Iran Claims It Foiled a State-Backed Cyber Attack

Iran foiled a significant cyber-attack against the
country’s “electronic infrastructure,” according
to Iranian Telecommunications Minister Mohammad Javad Azari Jahromi.

The minister shared few details about the incident, which
took place during Iran’s current  Internet blackout that allows most people to
access only websites hosted inside the borders.

The attacks follow the government crackdown on widespread
protests in Tehran, which were used as a pretext to impose blackout in the
first place. The attacker would have needed access to the network, despite the
blackout.

Moreover, the incident comes only three days after
details for 15 million debit cards, covering one-fifth of the entire Iranian
population, were published online. It’s unclear whether that hack and the
current incident are related. A New York Times report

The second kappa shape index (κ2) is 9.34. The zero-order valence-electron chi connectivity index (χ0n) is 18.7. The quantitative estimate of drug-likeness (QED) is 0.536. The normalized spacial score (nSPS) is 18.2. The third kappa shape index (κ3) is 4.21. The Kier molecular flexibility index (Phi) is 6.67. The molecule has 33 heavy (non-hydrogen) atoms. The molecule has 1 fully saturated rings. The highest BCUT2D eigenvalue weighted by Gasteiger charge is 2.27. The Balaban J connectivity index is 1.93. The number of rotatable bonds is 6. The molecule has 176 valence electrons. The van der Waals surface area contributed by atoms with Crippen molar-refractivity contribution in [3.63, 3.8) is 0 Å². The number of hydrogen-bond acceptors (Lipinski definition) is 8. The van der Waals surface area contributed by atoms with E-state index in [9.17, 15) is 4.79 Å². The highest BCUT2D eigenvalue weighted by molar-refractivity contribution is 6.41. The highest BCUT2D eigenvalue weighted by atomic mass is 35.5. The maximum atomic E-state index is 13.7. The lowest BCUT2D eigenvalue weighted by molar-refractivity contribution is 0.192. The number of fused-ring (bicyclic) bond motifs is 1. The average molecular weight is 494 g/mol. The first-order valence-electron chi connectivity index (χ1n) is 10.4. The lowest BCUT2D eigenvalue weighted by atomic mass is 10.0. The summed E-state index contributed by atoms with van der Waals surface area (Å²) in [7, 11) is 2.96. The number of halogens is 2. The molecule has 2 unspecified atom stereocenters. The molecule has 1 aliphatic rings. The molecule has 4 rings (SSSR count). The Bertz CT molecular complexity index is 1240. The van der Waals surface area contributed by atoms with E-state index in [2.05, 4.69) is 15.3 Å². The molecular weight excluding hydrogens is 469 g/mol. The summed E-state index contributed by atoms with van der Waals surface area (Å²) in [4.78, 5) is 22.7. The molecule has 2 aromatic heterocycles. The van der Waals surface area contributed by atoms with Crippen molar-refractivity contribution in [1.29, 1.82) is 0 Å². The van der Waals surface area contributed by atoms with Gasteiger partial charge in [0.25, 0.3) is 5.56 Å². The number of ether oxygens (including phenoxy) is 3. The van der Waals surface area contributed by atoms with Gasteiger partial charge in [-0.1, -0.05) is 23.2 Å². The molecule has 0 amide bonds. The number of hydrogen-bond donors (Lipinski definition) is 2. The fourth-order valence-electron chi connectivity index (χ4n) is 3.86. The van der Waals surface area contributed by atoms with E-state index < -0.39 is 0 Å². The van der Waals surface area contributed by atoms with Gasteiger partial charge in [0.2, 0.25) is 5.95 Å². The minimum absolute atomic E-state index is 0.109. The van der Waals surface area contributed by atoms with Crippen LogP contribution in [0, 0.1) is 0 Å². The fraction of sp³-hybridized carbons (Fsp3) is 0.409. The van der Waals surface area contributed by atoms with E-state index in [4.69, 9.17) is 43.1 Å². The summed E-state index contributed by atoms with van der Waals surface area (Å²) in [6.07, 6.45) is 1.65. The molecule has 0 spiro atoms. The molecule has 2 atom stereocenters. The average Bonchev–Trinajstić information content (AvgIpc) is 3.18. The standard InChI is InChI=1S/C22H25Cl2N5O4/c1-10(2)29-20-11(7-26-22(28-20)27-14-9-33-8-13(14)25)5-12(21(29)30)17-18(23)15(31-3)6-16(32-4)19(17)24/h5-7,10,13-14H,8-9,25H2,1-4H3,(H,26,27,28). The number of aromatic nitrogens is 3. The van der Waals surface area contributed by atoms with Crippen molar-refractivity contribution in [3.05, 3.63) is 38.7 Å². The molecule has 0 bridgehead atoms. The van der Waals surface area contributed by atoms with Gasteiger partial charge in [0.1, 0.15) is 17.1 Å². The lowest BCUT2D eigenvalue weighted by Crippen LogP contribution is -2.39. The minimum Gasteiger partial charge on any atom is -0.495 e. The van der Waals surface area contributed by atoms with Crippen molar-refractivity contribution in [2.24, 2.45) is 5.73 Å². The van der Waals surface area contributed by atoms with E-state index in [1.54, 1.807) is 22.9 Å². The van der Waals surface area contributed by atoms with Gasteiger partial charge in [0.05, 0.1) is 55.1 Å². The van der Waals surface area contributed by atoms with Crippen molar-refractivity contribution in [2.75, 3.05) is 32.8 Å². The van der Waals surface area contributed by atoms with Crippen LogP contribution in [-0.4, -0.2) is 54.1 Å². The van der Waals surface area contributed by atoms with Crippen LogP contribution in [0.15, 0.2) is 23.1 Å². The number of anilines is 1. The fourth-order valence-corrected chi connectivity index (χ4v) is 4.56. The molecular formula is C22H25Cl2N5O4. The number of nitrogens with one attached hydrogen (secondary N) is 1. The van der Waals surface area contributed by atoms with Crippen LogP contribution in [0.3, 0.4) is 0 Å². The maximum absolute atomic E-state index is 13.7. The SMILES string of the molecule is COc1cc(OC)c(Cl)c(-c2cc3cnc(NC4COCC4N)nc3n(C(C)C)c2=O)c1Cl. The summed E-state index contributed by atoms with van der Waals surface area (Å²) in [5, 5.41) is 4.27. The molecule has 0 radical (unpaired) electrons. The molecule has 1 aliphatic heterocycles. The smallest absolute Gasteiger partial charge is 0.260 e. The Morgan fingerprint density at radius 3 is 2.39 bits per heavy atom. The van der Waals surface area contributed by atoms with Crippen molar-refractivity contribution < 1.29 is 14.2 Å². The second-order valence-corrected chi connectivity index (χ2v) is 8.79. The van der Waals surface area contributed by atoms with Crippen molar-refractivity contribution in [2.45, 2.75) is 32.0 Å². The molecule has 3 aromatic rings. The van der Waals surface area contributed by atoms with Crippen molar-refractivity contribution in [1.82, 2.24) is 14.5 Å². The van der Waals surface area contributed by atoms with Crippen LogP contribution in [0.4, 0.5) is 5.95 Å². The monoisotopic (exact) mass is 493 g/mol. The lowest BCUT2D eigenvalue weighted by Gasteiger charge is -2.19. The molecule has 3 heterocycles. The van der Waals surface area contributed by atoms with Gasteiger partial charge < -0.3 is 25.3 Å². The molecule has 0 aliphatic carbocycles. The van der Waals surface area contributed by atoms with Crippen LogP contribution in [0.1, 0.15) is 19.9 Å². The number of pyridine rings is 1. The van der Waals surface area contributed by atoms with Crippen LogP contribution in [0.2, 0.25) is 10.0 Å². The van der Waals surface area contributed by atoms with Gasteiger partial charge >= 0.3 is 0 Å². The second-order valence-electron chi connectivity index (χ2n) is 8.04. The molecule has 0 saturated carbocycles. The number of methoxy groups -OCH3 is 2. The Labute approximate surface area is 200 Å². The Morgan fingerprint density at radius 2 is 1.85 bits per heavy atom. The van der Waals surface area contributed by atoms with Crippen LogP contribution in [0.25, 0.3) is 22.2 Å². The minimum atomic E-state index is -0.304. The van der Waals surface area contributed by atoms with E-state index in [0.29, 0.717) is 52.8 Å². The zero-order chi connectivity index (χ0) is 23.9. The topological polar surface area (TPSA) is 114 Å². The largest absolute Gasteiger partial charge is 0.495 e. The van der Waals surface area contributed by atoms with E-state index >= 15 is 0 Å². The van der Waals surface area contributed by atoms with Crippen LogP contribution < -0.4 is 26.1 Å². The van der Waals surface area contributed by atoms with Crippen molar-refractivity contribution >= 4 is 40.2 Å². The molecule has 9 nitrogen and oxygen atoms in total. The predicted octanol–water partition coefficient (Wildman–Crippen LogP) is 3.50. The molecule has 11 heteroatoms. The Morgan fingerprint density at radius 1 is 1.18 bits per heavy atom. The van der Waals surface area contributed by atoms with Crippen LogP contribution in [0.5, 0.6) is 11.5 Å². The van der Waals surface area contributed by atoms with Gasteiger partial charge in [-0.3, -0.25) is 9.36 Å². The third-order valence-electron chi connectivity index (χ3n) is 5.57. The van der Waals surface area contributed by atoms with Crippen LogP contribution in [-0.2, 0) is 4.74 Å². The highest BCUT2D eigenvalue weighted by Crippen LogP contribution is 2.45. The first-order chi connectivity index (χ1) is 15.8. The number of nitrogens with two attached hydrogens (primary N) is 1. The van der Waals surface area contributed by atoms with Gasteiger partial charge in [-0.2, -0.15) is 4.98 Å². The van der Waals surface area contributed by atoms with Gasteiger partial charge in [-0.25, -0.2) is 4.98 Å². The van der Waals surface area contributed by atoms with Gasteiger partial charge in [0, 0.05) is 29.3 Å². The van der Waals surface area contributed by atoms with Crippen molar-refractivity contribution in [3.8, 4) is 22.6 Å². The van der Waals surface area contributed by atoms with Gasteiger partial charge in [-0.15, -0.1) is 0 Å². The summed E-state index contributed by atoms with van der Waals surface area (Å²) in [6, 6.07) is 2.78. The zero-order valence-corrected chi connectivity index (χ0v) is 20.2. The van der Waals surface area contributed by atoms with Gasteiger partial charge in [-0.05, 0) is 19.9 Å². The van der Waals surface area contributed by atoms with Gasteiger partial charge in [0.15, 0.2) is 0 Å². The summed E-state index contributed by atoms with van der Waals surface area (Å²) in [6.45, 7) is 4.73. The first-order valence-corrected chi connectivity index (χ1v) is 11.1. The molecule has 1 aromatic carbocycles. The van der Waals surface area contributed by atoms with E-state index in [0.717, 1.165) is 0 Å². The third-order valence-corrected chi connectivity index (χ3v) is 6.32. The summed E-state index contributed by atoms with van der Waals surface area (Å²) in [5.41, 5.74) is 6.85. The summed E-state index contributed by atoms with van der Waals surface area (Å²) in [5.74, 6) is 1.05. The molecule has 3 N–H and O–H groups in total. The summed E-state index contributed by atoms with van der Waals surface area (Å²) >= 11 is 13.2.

linked the bank hack to the US or Israeli agencies.

A message posted on Telegram said, “we will burn the
reputation of their banks the same way we torched their banks,” in reference to
the protest in which numerous bank branches were torched. The Iranian
authorities say that no hackers were involved in the breach and that it was the
work of a disgruntled employee.

Iran is often suspected of sponsoring state-backed
cyberattacks, with the group APT 33 believed to be involved directly with the
government. If the minister’s statements are true, Iran is now on the receiving
end.

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